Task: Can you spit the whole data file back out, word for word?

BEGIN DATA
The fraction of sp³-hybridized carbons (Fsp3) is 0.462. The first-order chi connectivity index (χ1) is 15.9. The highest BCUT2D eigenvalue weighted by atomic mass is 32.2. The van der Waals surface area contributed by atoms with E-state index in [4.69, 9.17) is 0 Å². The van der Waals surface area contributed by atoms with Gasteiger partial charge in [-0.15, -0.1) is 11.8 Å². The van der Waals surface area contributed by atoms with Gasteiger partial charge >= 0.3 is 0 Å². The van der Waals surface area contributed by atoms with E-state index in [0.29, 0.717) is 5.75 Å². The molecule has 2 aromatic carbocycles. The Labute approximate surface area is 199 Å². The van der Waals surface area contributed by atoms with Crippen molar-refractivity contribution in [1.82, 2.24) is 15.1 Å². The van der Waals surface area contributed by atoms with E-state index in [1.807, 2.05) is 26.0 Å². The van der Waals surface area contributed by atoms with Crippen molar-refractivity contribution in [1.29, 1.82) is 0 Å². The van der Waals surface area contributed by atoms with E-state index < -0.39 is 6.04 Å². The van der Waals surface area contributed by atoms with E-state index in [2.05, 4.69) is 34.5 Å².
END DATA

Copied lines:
The fraction of sp³-hybridized carbons (Fsp3) is 0.462. The first-order chi connectivity index (χ1) is 15.9. The highest BCUT2D eigenvalue weighted by atomic mass is 32.2. The van der Waals surface area contributed by atoms with E-state index in [4.69, 9.17) is 0 Å². The van der Waals surface area contributed by atoms with Gasteiger partial charge in [-0.15, -0.1) is 11.8 Å². The van der Waals surface area contributed by atoms with Gasteiger partial charge >= 0.3 is 0 Å². The van der Waals surface area contributed by atoms with E-state index in [0.29, 0.717) is 5.75 Å². The molecule has 2 aromatic carbocycles. The Labute approximate surface area is 199 Å². The van der Waals surface area contributed by atoms with Crippen molar-refractivity contribution in [1.82, 2.24) is 15.1 Å². The van der Waals surface area contributed by atoms with E-state index in [1.807, 2.05) is 26.0 Å². The van der Waals surface area contributed by atoms with Crippen molar-refractivity contribution in [1.29, 1.82) is 0 Å². The van der Waals surface area contributed by atoms with E-state index < -0.39 is 6.04 Å². The van der Waals surface area contributed by atoms with E-state index in [2.05, 4.69) is 34.5 Å².